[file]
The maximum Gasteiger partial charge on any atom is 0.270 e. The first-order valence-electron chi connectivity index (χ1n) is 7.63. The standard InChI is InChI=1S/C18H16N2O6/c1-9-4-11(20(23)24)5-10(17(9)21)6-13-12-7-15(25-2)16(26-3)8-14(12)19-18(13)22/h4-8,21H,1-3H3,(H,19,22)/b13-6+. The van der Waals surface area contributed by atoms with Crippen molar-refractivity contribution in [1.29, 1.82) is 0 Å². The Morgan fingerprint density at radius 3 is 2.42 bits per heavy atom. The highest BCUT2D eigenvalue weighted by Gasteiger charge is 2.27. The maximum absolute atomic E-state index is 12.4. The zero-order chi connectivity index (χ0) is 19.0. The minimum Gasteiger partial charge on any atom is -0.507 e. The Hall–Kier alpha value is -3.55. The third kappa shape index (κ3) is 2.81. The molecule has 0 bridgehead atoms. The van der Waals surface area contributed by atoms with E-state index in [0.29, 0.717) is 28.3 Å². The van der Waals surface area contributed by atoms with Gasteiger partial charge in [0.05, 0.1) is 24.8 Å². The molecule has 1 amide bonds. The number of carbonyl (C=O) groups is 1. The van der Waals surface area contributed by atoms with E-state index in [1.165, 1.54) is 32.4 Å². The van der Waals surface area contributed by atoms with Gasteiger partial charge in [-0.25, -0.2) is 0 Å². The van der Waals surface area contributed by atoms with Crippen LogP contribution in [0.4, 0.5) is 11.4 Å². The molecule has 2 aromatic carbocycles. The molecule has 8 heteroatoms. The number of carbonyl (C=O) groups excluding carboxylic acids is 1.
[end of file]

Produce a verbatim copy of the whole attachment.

The maximum Gasteiger partial charge on any atom is 0.270 e. The first-order valence-electron chi connectivity index (χ1n) is 7.63. The standard InChI is InChI=1S/C18H16N2O6/c1-9-4-11(20(23)24)5-10(17(9)21)6-13-12-7-15(25-2)16(26-3)8-14(12)19-18(13)22/h4-8,21H,1-3H3,(H,19,22)/b13-6+. The van der Waals surface area contributed by atoms with Crippen molar-refractivity contribution in [1.29, 1.82) is 0 Å². The Morgan fingerprint density at radius 3 is 2.42 bits per heavy atom. The highest BCUT2D eigenvalue weighted by Gasteiger charge is 2.27. The maximum absolute atomic E-state index is 12.4. The zero-order chi connectivity index (χ0) is 19.0. The minimum Gasteiger partial charge on any atom is -0.507 e. The Hall–Kier alpha value is -3.55. The third kappa shape index (κ3) is 2.81. The molecule has 0 bridgehead atoms. The van der Waals surface area contributed by atoms with E-state index in [0.29, 0.717) is 28.3 Å². The van der Waals surface area contributed by atoms with Gasteiger partial charge in [0.05, 0.1) is 24.8 Å². The molecule has 1 amide bonds. The number of carbonyl (C=O) groups is 1. The van der Waals surface area contributed by atoms with E-state index in [1.165, 1.54) is 32.4 Å². The van der Waals surface area contributed by atoms with Gasteiger partial charge in [-0.25, -0.2) is 0 Å². The van der Waals surface area contributed by atoms with Crippen LogP contribution in [0.4, 0.5) is 11.4 Å². The molecule has 2 aromatic carbocycles. The molecule has 8 heteroatoms. The number of carbonyl (C=O) groups excluding carboxylic acids is 1.